Elseblog, the collaborative at covers tumblr Copy Cats shared this 2009 bell-driven Lisa Hannigan cover of Just Like Tom Thumb Blues a few weeks ago, but it finally caught my ear – a sharp shock amidst a long slog – as I was digging through the feedreader, trying to catch up after two weeks of being out of the loop. Not sure if it’s folk, per se, but we’ve celebrated Hannigan’s beautifully torn voice here before, and the sparse instrumentation and stark pub setting are utterly delightful to this folk listener’s ears.

Finally, since we were trending Dylanesque this week, I headed over to YouTube and did a quick search, just to see what would pop up, hoping to find the perfect coda. Sure enough: amidst the grungy bedroom amateurs, indie-folk banjo-player Anna Vogelzang‘s just-recorded after-midnight cover of Don’t Think Twice comes off road-weary and delicate, providing the perfect excuse to finally tout this long-admired up-and-comer. The ex-Dresden Dolls bandmember’s upcoming new album will feature Anthony Da Costa (thus bringing this entry full circle), and members of Dresden Dolls and Righteous Babe, among others; check out Anna Vogelzang’s YouTube channel for more, more, more from this amazing post-punk singer-songwriter.

Bonus Track:

Cover Lay Down posts new coverfolk features and themed songsets twice weekly.

44 comments » | (Re)Covered, Anna Vogelzang, Bob Dylan, Sarah Jarosz

Wednesday Exclusive: Sarah Jarosz and Black Prairie
cover Queen Of The Silver Dollar off the new Shel Silverstein tribute

June 2nd, 2010 — 05:13 pm

Twistable, Turnable Man: A Musical Tribute to the Songs of Shel Silverstein – first mentioned here in April as part of our look at this year’s early Tributes and Cover Compilations – is due to drop next week, and the buzz is getting loud, with previews posted on Stereogum, Pitchfork and Spin in the last few weeks alone.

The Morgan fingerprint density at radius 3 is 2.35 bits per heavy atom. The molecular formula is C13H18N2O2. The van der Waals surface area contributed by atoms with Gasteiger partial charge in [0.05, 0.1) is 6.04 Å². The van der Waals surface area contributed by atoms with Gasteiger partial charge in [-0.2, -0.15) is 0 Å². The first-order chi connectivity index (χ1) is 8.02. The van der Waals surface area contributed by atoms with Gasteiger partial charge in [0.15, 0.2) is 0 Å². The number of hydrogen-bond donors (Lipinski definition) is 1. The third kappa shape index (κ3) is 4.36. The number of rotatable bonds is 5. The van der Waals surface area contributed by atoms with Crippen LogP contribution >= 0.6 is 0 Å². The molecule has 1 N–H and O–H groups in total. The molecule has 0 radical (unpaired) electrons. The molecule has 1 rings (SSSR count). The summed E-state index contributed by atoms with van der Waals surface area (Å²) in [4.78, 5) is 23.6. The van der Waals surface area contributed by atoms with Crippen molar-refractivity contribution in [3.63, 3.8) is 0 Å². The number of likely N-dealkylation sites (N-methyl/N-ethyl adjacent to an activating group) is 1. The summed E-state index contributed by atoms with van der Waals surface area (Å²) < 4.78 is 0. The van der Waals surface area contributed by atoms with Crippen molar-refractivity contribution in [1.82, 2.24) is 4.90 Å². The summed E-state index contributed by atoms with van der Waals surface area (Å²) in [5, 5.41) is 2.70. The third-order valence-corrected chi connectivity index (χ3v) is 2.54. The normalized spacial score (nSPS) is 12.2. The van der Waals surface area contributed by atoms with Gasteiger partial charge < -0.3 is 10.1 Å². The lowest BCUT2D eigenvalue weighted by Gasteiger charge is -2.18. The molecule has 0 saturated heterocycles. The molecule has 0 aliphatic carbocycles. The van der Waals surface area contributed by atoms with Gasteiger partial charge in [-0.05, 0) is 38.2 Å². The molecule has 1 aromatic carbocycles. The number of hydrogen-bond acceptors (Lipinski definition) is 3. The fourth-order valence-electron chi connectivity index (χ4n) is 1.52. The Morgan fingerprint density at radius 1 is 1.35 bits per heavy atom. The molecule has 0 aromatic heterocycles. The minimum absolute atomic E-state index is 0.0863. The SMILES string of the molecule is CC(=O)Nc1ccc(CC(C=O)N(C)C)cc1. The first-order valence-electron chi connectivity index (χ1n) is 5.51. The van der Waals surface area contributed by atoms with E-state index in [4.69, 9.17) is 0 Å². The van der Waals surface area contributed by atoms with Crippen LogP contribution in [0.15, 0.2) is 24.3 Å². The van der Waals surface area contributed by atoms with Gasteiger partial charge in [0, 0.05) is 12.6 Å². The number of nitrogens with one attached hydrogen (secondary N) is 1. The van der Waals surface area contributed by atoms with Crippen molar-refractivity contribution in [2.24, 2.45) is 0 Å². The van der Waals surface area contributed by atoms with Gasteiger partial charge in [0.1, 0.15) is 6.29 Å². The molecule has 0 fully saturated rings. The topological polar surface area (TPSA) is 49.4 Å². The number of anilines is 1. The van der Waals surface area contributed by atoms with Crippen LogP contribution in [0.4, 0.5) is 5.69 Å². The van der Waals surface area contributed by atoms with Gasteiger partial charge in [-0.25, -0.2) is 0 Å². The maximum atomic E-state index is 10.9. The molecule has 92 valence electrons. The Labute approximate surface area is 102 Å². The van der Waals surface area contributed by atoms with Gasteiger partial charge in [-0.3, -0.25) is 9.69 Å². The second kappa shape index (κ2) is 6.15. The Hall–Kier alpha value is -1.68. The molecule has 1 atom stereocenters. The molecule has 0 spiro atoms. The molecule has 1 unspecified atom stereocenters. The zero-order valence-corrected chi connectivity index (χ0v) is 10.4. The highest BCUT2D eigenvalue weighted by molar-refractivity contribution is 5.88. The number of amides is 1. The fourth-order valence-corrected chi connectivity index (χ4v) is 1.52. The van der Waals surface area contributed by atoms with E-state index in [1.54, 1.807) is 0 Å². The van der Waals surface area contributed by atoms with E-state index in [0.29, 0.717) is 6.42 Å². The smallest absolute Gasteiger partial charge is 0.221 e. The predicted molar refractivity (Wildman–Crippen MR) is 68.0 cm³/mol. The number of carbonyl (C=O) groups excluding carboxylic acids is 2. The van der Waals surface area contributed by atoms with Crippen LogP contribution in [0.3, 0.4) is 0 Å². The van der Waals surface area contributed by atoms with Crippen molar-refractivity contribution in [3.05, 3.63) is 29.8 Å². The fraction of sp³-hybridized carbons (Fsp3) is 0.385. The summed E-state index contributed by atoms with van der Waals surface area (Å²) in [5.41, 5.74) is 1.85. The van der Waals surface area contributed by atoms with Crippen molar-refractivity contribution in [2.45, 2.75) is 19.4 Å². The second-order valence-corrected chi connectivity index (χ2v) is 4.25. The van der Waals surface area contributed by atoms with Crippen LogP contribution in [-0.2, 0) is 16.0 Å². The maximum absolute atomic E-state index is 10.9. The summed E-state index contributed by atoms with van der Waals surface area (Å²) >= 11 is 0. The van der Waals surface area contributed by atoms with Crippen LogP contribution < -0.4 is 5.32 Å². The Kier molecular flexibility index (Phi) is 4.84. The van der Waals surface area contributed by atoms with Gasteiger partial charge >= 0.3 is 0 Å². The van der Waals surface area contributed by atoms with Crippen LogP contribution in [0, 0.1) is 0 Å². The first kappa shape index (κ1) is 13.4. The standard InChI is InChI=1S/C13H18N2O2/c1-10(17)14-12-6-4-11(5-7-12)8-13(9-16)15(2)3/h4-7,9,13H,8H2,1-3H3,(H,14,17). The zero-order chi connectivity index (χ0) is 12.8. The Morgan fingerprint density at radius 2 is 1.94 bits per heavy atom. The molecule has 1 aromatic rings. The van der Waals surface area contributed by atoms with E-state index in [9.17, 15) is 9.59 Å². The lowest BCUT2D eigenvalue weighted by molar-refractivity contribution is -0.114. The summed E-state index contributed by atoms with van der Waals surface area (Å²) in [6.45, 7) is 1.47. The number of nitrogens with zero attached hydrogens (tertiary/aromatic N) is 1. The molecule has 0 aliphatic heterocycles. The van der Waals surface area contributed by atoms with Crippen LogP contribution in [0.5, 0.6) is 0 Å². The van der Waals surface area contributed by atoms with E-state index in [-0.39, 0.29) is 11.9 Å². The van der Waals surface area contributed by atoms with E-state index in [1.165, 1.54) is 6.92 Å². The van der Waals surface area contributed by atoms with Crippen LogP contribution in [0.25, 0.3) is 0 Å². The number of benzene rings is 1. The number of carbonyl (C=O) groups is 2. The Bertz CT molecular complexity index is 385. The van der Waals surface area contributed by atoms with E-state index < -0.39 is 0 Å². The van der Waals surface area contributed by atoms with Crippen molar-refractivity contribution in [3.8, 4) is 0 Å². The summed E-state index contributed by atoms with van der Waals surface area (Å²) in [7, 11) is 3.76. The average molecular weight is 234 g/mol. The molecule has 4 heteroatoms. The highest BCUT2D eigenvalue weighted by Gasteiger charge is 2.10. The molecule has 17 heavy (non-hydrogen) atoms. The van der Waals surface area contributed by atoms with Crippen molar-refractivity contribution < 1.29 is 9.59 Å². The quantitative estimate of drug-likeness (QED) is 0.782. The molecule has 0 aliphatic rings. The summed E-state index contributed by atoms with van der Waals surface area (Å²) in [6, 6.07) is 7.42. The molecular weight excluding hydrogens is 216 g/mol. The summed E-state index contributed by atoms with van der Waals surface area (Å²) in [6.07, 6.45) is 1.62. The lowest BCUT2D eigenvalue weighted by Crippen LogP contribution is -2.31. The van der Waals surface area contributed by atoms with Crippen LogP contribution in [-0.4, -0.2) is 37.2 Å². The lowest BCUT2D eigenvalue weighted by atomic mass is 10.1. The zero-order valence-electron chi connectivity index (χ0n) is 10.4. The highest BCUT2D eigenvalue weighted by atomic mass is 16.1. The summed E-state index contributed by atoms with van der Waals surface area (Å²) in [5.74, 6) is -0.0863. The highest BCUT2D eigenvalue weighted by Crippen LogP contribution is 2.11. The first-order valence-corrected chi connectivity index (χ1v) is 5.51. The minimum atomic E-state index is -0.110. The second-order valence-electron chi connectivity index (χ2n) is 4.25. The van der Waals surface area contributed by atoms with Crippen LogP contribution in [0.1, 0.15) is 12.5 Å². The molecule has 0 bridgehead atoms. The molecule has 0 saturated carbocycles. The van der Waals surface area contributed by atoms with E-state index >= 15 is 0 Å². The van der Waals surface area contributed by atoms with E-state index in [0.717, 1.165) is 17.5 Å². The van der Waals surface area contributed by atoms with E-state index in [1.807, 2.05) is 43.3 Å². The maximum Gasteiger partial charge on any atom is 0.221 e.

Yesterday, fellow coverblog Cover Me premiered Lucinda Williams’ take on The Ballad of Lucy Jordan, a one-time hit for Marianne Faithfull, and as might have been expected from the the raspy-voiced queen of modern alt-country, it’s a gem among gems. As I noted in the comments, Lucinda’s cover comes off darker and more atmospheric than I expected – the production is more post-millennial Emmylou Harris than anything – but that’s no complaint: the track is gorgeous, and easily justifies the price of admission alone.

But it’s our turn for a premiere today. And instead of turning to the familiar and wonderfully welcome artists who pepper the track list, we’ve chosen to feature the newest, greenest acts on the record. Because we’re very big fans, and you should be, too.

Slower than Emmylou’s 1975 country and western take, less ragged countryfolk than the Dr. Hook original, the newest interpretation of Silverstein’s ode to a hardened but still desirable barfly comes off happy and wry, as befits the man who penned it. Sarah Jarosz’s maturing voice floats over the indie-meets-string-band sound of the still-fledgling Portland-based Decemberists side project Black Prairie, the male tenor harmonies rising to meet hers as if in a bluegrass choir, the accordion, fiddle, and sliding steel string buttressing their tune as it grows oh-so-slowly from mellow and atmospheric to full, joyous and twangy.

We’ve featured both Black Prairie and Sarah Jarosz here on Cover Lay Down before. So it’s especially wonderful to report that their first try at collaboration is a gentle, bittersweet acoustic country masterpiece, and quite an honor to be the first to set it free. Here, take a listen:

Twistable, Turnable Man is great from start to finish, really – how could it be otherwise, with a line-up that includes John Prine, Andrew Bird, Nanci Griffith, Kris Kristofferson, Dr. Dog, Todd Snider, and My Morning Jacket? So what are you waiting for? Head over to Sugar Hill Records to preorder your copy today.

1,505 comments » | Black Prairie, Sarah Jarosz, Tribute Albums